"Caravans of Gold" and the Premodern World: HAA Field Trip to Toronto

 

"Caravans of Gold" and the Premodern World: HAA Field Trip to Toronto

Author: Shirin Fozi

Assistant Professor, History of Art and Architecture

On February 22 a group of 37 HAA undergraduates, graduate students, and faculty were in Toronto to see the Aga Khan and Royal Ontario Museums. The central goal of the excursion was to see Caravans of Gold, a path-breaking examination of art, culture, and exchange in the age of Mansa Musa, when access to extraordinary gold mines made a West African king the richest man in the world. Deeply rooted in current scholarship and developed in partnership with curators in Mali, Morocco, and Nigeria, it showcases not only the wealth of the Saharan region during the period ca. 1000-1400 CE but also argues powerfully for the role of trans-continental trade routes in linking Africa to networks of exchange that extended as far as China in the east and France in the north. To name but one example, the show includes ivory statuettes from Paris in dialogue with a bronze figure from Nigeria; the goal is to show that French craftsmen were using African ivory even as African artists were obtaining copper from France. The exhibition was an outstanding opportunity to rethink the global Middle Ages with an emphasis on Africa.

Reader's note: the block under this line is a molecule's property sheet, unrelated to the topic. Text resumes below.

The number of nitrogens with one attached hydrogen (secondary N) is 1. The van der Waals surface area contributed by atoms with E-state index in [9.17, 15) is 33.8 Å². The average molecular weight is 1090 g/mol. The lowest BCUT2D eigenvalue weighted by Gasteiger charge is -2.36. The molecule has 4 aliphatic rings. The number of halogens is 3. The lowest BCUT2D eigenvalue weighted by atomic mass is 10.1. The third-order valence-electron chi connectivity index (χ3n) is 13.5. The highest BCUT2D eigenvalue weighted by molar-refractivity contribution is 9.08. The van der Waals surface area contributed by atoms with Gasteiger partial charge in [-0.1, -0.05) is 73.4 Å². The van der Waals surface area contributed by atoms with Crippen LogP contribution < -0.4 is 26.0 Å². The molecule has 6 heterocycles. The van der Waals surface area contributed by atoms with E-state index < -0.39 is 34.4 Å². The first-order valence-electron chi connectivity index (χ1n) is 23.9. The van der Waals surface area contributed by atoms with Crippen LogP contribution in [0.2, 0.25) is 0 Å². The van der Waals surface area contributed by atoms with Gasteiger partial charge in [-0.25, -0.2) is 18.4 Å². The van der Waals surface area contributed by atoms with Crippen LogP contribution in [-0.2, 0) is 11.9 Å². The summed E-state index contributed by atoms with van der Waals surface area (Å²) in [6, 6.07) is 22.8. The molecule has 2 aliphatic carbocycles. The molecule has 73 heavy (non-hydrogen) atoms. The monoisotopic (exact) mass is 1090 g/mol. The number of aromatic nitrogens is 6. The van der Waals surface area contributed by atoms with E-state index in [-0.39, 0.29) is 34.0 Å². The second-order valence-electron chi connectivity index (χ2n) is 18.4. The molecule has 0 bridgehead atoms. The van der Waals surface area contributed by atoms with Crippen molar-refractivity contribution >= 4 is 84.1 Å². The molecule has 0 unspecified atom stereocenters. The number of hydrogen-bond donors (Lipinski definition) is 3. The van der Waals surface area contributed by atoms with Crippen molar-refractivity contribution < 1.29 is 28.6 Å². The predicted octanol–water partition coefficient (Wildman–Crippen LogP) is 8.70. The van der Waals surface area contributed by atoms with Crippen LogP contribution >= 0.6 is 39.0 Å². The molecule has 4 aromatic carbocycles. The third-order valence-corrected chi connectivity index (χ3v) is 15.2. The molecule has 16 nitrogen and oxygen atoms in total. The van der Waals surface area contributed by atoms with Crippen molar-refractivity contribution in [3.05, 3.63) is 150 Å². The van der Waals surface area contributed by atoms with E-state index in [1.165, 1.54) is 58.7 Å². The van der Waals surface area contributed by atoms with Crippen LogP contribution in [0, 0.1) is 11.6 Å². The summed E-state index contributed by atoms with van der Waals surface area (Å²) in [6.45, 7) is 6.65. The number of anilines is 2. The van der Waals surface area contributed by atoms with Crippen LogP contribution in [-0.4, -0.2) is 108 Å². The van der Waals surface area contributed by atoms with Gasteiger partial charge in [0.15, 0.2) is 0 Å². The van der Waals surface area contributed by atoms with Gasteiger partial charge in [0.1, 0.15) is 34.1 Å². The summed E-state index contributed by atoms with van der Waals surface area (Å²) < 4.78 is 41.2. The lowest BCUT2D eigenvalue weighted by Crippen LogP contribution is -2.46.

It was a great privilege to see Caravans of Gold at the Aga Khan, one of the only two museums in North America exclusively dedicated to the art of the Muslim world and a showcase for the diverse artistic practices that are often clustered under the umbrella of “Islamic” art. Containing objects from a vast geographical territory that spans from China and South Asia, across the Middle East, to Spain and North Africa, the permanent collection at the Aga Khan Museum emphasizes the cross-fertilization of cultures, techniques, and artistic practices. Cross-cultural contacts between Muslims and Christians are reflected with particular strength in the collection, which includes medieval architectural decorations recovered from the Iberian Peninsula and also an extraordinary eleventh-century ivory oliphant made in southern Italy. The group also visited the Royal Ontario Museum (ROM) and had time to explore its outstanding collections of Asian, European, and Indigenous North American art. The ROM, home to one of North America’s finest and most comprehensive collections of Chinese art in particular, offers exceptional possibilities for connecting cultures of the premodern world. Objects from the Six Dynasties through the Mongol empire (220–1368 CE), for example, reflect sustained, in-depth exchange between cultures across Eurasia in ways scarcely accounted for by modern geopolitical boundaries. There was much more in Toronto than could be absorbed in a single day, but still we learned a great deal from even a brief encounter with these powerful collections just across the northern border.  The organizers of the field trip, Shirin Fozi, Sahar Hosseini, and Michelle McCoy, are particularly grateful to the Asian Studies Center, the China Council, the World History Center, and the Undergraduate Dean’s Office for a set of small grants that supported the field trip and allowed us to keep the participation fee to just $30 for transportation, lodging, and museum tickets.

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